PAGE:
A false dawn

I needed something cheery for my guest picture on a very gloomy day, so I looked back for this picture from my Lancashire correspondent Paul, who was in the Lake District earlier in the year.

When I got up, it looked as though we might have a cheerful day here after a -5°C night . . .

. . . but it proved to be a false dawn. By the time that we had finished breakfast, the clouds had come in and the rest of the day got progressively gloomier and gloomier.

It wasn’t a day for going out, so I stayed in and tried out a new recipe for parkin. This is a kind of tough gingerbread made with oatmeal and wholemeal flour with butter, treacle, syrup and dark brown sugar. While it was in the oven, Sandy metaphorically brightened up the day by coming down for coffee, but even he couldn’t shift the clouds.

I had misread the recipe for the parkin and had set the oven a bit too hot, so it came out overcooked on the outside. Inside though, it was delicious, and I will certainly make it again.

Once the parkin was out of the oven, I watched the birds for a bit.

The feeder was fairly busy at times, and there were several blackbirds and doves about, as well as an anonymous bird trying the peanut butter feeder.

The star of the show was a robin, posing on a willow twig.

I got itchy feet after lunch. Although it was calm enough for a bike ride, the temperature had hardly crept over zero degrees, so I settled for a short walk to check on the storm damage. It had been raining in the town but I couldn’t tell whether it had fallen as snow over the hills. This was because I couldn’t see a hill at all.

I started by going up the Eskdalemuir road. I didn’t get very far before I came to a stop. A pole had snapped and wires were threaded through a fallen tree.

There was devastation on all sides, and when I had crept through the first tree, avoiding the wires, I soon came upon another obstacle which was totally impassible.

I took the hint and turned back for the town.

Walking along Eskdaill Street, I could see some of the spruces which we had cut on the moor waiting to be transformed into Christmas trees.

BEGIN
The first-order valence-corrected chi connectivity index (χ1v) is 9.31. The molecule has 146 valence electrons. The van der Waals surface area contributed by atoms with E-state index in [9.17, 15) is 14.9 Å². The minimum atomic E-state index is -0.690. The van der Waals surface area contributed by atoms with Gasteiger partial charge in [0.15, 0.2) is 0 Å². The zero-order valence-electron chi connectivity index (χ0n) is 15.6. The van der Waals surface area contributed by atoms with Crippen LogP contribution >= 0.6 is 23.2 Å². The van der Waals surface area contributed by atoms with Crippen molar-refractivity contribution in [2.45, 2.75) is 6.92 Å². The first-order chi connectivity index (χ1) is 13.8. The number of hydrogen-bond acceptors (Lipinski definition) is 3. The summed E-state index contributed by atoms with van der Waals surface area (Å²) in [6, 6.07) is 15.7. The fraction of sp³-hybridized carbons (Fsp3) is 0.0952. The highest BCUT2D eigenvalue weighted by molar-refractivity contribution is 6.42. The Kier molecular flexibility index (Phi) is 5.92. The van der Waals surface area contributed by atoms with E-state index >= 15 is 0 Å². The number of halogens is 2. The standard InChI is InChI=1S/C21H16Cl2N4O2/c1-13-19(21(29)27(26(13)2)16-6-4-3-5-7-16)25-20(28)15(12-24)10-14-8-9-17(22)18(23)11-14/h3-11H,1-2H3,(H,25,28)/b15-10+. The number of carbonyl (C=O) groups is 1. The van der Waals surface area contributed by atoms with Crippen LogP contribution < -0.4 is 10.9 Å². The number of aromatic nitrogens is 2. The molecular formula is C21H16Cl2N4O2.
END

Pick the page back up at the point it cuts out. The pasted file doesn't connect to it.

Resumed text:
I went into the park and up the steps to the Stubholm where I saw that the large oak tree which Mrs Tootlepedal and I had seen on Saturday morning was still lying across the track . .

. . . so I headed the other way to see what the track to Gaskell’s walk was like. It had not escaped the carnage but I could sneak under a couple of fallen trees until I got to another kind of obstruction, the notice about the dangerous bridge.

I didn’t sit on the bench to admire the view for obvious reasons.

I thought that I might as well round up my review of local paths, so I went back down to the park and tried Easton’s Walk, the path along the river bank.

The story was much the same., although I could get along fairly safely for a bit . . .

. . . until I came to this . . .

. . . where I thought it prudent to stop. To tell the truth, I had to stop, prudent or not, as there was no possible way through.

It looks as though our local walking opportunities are going to be severely curtailed for some time. After the initial excitement of seeing the havoc wreaked by the winds, it has got rather depressing as the extent of the damage has become clear. The scale of the mammoth task of clearing things up is daunting. The very gloomy weather didn’t help at all, so it was lucky that there was some tasty parkin to have with a cup of tea when I got home.

Mrs Tootlepedal had given up on the day quite early in the proceedings, and we settled for closing the curtains as soon as possible, and ignoring the outside world.

The flying bird of the day is a beleaguered chaffinch.

Published by tootlepedal

Cyclist, retired teacher, curmudgeon, keen amateur photographer.

35 thoughts on “A false dawn

  1. Yes, good you had that parkin, which sounds excellent. (I have never had it before.) So much damage. I will be interested in learning how long it takes to clear the fallen trees. Is it common for your area to have such fierce wind storms?

    1. Storms like this are not common at all. We do get quite a lot of fallen trees, mostly from a combination of wet and windy weather, but to get so many from one night of wind is most unusual. Many old inhabitants are saying that they haven’t seen anything quite like this before. We have been here nearly 50 years and certainly haven’t.

  2. In our little hamlet of Pickup Bank all the tracks leading in and out have to be maintained by the community including repairing tracks and drains and occasionally fallen trees. Every man and his dog round here own a chain saw and would all set to clearing fallen trees and shovelling away snow,apparently it’s what they’ve always done here.